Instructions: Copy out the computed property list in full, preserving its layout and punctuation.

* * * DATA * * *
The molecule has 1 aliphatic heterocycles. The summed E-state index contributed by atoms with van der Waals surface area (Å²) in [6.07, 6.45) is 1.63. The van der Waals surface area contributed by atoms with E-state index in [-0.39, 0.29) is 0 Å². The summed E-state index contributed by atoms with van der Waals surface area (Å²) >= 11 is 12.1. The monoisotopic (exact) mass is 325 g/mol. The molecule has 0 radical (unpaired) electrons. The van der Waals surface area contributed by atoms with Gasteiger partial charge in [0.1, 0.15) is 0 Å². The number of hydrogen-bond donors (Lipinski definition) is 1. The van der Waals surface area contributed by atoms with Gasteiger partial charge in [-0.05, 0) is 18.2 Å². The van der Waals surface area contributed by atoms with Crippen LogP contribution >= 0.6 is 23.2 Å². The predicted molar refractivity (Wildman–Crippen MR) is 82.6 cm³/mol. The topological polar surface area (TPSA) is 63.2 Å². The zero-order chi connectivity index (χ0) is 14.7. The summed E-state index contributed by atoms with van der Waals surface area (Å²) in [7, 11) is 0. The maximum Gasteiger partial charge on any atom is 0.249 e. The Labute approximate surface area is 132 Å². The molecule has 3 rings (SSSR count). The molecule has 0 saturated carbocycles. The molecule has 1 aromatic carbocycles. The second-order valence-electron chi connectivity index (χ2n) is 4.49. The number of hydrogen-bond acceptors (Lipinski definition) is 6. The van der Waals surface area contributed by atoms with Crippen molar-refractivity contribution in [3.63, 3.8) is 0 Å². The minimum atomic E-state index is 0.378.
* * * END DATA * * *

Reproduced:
The molecule has 1 aliphatic heterocycles. The summed E-state index contributed by atoms with van der Waals surface area (Å²) in [6.07, 6.45) is 1.63. The van der Waals surface area contributed by atoms with E-state index in [-0.39, 0.29) is 0 Å². The summed E-state index contributed by atoms with van der Waals surface area (Å²) >= 11 is 12.1. The monoisotopic (exact) mass is 325 g/mol. The molecule has 0 radical (unpaired) electrons. The van der Waals surface area contributed by atoms with Gasteiger partial charge in [0.1, 0.15) is 0 Å². The number of hydrogen-bond donors (Lipinski definition) is 1. The van der Waals surface area contributed by atoms with Gasteiger partial charge in [-0.05, 0) is 18.2 Å². The van der Waals surface area contributed by atoms with Crippen LogP contribution >= 0.6 is 23.2 Å². The predicted molar refractivity (Wildman–Crippen MR) is 82.6 cm³/mol. The topological polar surface area (TPSA) is 63.2 Å². The zero-order chi connectivity index (χ0) is 14.7. The summed E-state index contributed by atoms with van der Waals surface area (Å²) in [7, 11) is 0. The maximum Gasteiger partial charge on any atom is 0.249 e. The Labute approximate surface area is 132 Å². The molecule has 3 rings (SSSR count). The molecule has 0 saturated carbocycles. The molecule has 1 aromatic carbocycles. The second-order valence-electron chi connectivity index (χ2n) is 4.49. The number of hydrogen-bond acceptors (Lipinski definition) is 6. The van der Waals surface area contributed by atoms with Crippen molar-refractivity contribution in [3.63, 3.8) is 0 Å². The minimum atomic E-state index is 0.378.